Take the example of poor Indian women, who form a sizeable marginalised group as part of the larger Indian community and the socioeconomically disadvantaged “bottom 40%” or “B40” group. Additionally, the 2017 Malaysian Indian Blueprint, an official study of the socioeconomic circumstances of the Indian community, asserted that the B40 Malaysian Indians are significantly underrepresented in most domains required for social mobility (education, employment, health, housing and other aspects). Academic research on Indian women points to a marginalisation that is both caused by structural factors, including national economic policies, as well as the cultural and personal limitations on accessing further education and lifting their prospects for social mobility. The continued power of the dominant patriarchal system, both inside and outside households, “others” women in both the private and public arenas and therefore vulnerable to marginalisation.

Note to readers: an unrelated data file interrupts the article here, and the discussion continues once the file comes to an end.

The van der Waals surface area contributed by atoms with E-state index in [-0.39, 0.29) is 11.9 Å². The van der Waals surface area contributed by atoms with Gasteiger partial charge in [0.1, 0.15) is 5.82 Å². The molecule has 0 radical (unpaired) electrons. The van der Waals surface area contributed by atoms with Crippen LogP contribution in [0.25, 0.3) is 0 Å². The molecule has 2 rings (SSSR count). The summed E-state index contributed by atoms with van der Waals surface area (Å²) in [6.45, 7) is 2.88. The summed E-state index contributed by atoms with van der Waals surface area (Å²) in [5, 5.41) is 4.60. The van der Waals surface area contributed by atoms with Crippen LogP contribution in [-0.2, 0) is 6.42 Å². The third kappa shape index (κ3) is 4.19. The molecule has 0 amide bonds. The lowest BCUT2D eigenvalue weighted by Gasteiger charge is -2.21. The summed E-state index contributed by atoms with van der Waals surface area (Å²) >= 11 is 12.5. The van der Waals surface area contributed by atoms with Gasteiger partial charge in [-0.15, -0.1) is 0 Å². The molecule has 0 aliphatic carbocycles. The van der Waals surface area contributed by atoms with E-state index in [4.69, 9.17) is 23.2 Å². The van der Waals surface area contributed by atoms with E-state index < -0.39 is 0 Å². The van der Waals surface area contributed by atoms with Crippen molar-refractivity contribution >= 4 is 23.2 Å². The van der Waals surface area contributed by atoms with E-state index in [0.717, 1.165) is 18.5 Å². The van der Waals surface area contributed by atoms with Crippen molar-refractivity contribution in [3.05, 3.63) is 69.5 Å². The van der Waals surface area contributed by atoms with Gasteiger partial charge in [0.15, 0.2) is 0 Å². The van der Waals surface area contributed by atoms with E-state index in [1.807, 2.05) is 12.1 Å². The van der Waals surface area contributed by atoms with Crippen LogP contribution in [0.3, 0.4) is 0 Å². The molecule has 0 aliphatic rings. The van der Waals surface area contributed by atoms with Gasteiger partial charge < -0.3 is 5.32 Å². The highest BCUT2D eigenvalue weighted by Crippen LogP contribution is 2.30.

Such marginalisation of women needs to be addressed holistically, because it not only affects the Indian community but Malaysians as whole. However, this also shows that Malaysian Indian women carry multiple vulnerabilities that lead to enduring multiple forms of marginalisation, both as women due to their gender and as Indians due to their ethnicity. Gender remains a major issue in patriarchal communities where women are subjected to particular roles and deemed subservient to men. This has maintained an intergenerational poverty trap for poor Indian women that no government program has sufficiently addressed. Marginalisation inherent in the history of how during colonialism many indentured Indian labourers were brought to Malaysia, and subjected to segregated life on plantations for example, has continued in the capitalist driven labour market in Malaysia that continues to require cheap labour. Thus, it remains extremely hard for many marginalised communities and individuals to build up their capabilities such as education, health, time, employment, and savings. Many have inherited a lack of such capabilities from their parents, great-grandparents, and beyond, meaning that the intergenerational marginalisation remains a pressing issue to address.